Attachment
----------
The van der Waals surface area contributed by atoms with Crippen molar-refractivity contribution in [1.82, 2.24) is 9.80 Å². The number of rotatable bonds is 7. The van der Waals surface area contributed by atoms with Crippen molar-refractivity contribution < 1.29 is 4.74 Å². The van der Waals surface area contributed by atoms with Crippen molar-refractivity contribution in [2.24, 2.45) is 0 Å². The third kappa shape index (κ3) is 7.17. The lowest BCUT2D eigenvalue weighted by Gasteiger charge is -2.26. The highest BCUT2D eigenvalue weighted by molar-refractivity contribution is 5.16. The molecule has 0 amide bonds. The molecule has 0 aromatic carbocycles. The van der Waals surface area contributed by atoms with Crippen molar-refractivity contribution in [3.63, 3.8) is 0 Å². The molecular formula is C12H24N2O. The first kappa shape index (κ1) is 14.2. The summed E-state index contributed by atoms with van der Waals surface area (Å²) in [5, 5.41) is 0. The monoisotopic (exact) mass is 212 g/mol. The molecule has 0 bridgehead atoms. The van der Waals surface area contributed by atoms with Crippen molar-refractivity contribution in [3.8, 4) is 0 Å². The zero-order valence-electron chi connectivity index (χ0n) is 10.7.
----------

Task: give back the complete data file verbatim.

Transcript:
The van der Waals surface area contributed by atoms with Crippen molar-refractivity contribution in [1.82, 2.24) is 9.80 Å². The number of rotatable bonds is 7. The van der Waals surface area contributed by atoms with Crippen molar-refractivity contribution < 1.29 is 4.74 Å². The van der Waals surface area contributed by atoms with Crippen molar-refractivity contribution in [2.24, 2.45) is 0 Å². The third kappa shape index (κ3) is 7.17. The lowest BCUT2D eigenvalue weighted by Gasteiger charge is -2.26. The highest BCUT2D eigenvalue weighted by molar-refractivity contribution is 5.16. The molecule has 0 amide bonds. The molecule has 0 aromatic carbocycles. The van der Waals surface area contributed by atoms with Crippen molar-refractivity contribution in [3.63, 3.8) is 0 Å². The molecular formula is C12H24N2O. The first kappa shape index (κ1) is 14.2. The summed E-state index contributed by atoms with van der Waals surface area (Å²) in [5, 5.41) is 0. The monoisotopic (exact) mass is 212 g/mol. The molecule has 0 bridgehead atoms. The van der Waals surface area contributed by atoms with Crippen molar-refractivity contribution in [3.8, 4) is 0 Å². The zero-order valence-electron chi connectivity index (χ0n) is 10.7.